University of Illinois

No. 6/May 2, 1997

First-Year Corn Rootworm Injury: Prospects for 1997

In 1996, producers throughout east-central Illinois suffered less corn rootworm larval injury in their first-year cornfields than in the preceding year.

Why was root injury less of a problem in 1996 compared with 1995? Some have argued that fewer complaints occurred last year because so many growers treated their first-year cornfields with a soil insecticide at planting. This explanation has some merit; however, larval injury was less significant last year even in untreated check strips (no soil insecticide used) of our on-farm research cooperators.

As part of our continuing research efforts to establish an economic threshold for western corn rootworm adults in soybean fields, we rated roots from 14 producers' fields across five counties last year. Root injury exceeded a rating of 3.0 (some pruning, but never an entire node) in only three of the producers' fields (two in Vermilion County, one in Iroquois County). For the remaining 11 fields, root ratings on the Iowa State 1-to-6 scale, ranged from 1.26 to 2.67, indicative of very minor root injury.

What happened to the corn rootworms? Although we can only speculate, the saturated soils at the time of egg hatch last year may have contributed to poor larval establishment. In essence, corn rootworm larvae may have failed to find a root system to begin feeding upon in water-soaked soil.

Is there any indication of what the densities of egg-laying beetles were last season in east-central Illinois soybean fields? Beetle counts in our trapping studies suggest that densities of western corn rootworm adults were very impressive from July through early September in 1996. Figure 3 reveals the number of western corn rootworm beetles captured in vial traps last season for a pair of adjacent corn and soybean fields in Champaign, Iroquois, and Livingston counties. Beetle totals (vertical axis) represent the number of beetles caught for a given sampling date in five vial traps (five traps in each of the corn and soybean fields). For Champaign and Livingston counties, beetle densities peaked on August 20; whereas, in Iroquois County, the density of beetles was still climbing in the soybean field on September 10. Vial traps were made from 60-ml amber-colored plastic vials with snap caps. Ten holes, each 5 mm in size, were drilled into a container to allow for beetle entry. An acetate transparency film strip that contained a one-to-one mixture (by volume) of Sevin XLR Plus and water was placed in each vial. Powdered squash was also applied to each acetate strip. The traps were secured to corn plants at ear height and just above the soybean canopy on metal stakes. Vial traps are not attractive to beetles, instead, beetles find the traps in a more random manner and eventually wander in through the openings. Once in a vial, beetles begin to feed compulsively on the powdered squash, receiving a lethal dose of Sevin XLR during the process.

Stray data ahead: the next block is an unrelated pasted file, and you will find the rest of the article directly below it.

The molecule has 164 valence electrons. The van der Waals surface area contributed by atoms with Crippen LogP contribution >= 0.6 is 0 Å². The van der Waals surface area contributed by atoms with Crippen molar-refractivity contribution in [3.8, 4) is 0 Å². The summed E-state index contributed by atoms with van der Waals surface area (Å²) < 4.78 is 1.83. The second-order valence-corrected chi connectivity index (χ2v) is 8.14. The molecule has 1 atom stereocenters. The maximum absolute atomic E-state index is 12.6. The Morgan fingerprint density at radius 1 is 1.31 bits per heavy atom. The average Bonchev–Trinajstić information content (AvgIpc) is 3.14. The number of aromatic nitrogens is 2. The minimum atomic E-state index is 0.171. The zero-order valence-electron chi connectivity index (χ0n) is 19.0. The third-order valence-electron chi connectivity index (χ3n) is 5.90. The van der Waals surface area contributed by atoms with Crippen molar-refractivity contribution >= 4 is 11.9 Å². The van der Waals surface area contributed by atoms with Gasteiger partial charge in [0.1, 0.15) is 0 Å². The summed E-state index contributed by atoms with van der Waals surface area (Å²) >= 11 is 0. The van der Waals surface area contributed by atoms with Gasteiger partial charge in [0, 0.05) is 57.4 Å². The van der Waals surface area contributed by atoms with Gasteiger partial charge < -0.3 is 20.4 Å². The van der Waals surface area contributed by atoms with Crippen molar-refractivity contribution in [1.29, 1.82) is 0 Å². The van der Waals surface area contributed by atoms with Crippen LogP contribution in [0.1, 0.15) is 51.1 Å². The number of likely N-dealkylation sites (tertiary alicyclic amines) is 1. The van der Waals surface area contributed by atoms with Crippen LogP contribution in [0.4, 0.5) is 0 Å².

The information in Figure 3 suggests that more western corn rootworm beetles were caught in soybean fields than cornfields at these three sites last season. Also, densities of beetles in soybean fields remained impressive late into the season, suggesting that eggs were probably being laid in soybeans. Bottom line--western corn rootworm larval injury in 1997 could return to economically threatening levels if first-year cornfields are left untreated in east-central Illinois.

What were beetle densities like in soybean fields outside of eastern Illinois last year? Sweep net samples (mid-August 1996) of soybean fields made by Eli Levine, Illinois Natural History Survey, indicated very few western corn rootworm beetles were present in more western counties such as Knox, Peoria, Warren, and Woodford. Presently, this problem does not appear to have spread significantly in a western direction. For producers who live in areas other than east-central Illinois, the present recommendation not to treat first-year cornfields with a soil insecticide for corn rootworm control remains in effect.

Finally, this spring has brought us cool temperatures and less precipitation than last year. In an upcoming issue of this Bulletin, we will provide a prediction regarding an expected egg-hatch date for this season's crop of corn rootworm larvae.

Mike Gray, Extension Entomology, (217)333-6652